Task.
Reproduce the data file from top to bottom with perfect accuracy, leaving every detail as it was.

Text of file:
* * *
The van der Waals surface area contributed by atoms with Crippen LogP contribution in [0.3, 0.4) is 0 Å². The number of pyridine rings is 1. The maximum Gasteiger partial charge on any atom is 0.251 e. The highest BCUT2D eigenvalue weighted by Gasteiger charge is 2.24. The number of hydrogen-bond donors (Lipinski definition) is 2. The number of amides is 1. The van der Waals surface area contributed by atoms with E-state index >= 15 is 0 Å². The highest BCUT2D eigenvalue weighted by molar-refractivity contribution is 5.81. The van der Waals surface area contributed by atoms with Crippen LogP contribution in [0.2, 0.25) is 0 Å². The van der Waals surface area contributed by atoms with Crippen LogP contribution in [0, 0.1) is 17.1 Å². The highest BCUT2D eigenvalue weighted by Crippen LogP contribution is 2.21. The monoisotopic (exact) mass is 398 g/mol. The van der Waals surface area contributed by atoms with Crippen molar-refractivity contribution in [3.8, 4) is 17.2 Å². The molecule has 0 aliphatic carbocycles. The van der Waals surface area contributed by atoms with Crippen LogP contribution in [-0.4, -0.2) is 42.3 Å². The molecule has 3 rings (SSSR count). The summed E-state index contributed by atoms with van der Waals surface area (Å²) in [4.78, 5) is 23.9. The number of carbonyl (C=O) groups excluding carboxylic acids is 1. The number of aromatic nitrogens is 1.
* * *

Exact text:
The van der Waals surface area contributed by atoms with Crippen LogP contribution in [0.3, 0.4) is 0 Å². The number of pyridine rings is 1. The maximum Gasteiger partial charge on any atom is 0.251 e. The highest BCUT2D eigenvalue weighted by Gasteiger charge is 2.24. The number of hydrogen-bond donors (Lipinski definition) is 2. The number of amides is 1. The van der Waals surface area contributed by atoms with E-state index >= 15 is 0 Å². The highest BCUT2D eigenvalue weighted by molar-refractivity contribution is 5.81. The van der Waals surface area contributed by atoms with Crippen LogP contribution in [0.2, 0.25) is 0 Å². The van der Waals surface area contributed by atoms with Crippen LogP contribution in [0, 0.1) is 17.1 Å². The highest BCUT2D eigenvalue weighted by Crippen LogP contribution is 2.21. The monoisotopic (exact) mass is 398 g/mol. The van der Waals surface area contributed by atoms with Crippen molar-refractivity contribution in [3.8, 4) is 17.2 Å². The molecule has 0 aliphatic carbocycles. The van der Waals surface area contributed by atoms with Crippen LogP contribution in [-0.4, -0.2) is 42.3 Å². The molecule has 3 rings (SSSR count). The summed E-state index contributed by atoms with van der Waals surface area (Å²) in [4.78, 5) is 23.9. The number of carbonyl (C=O) groups excluding carboxylic acids is 1. The number of aromatic nitrogens is 1.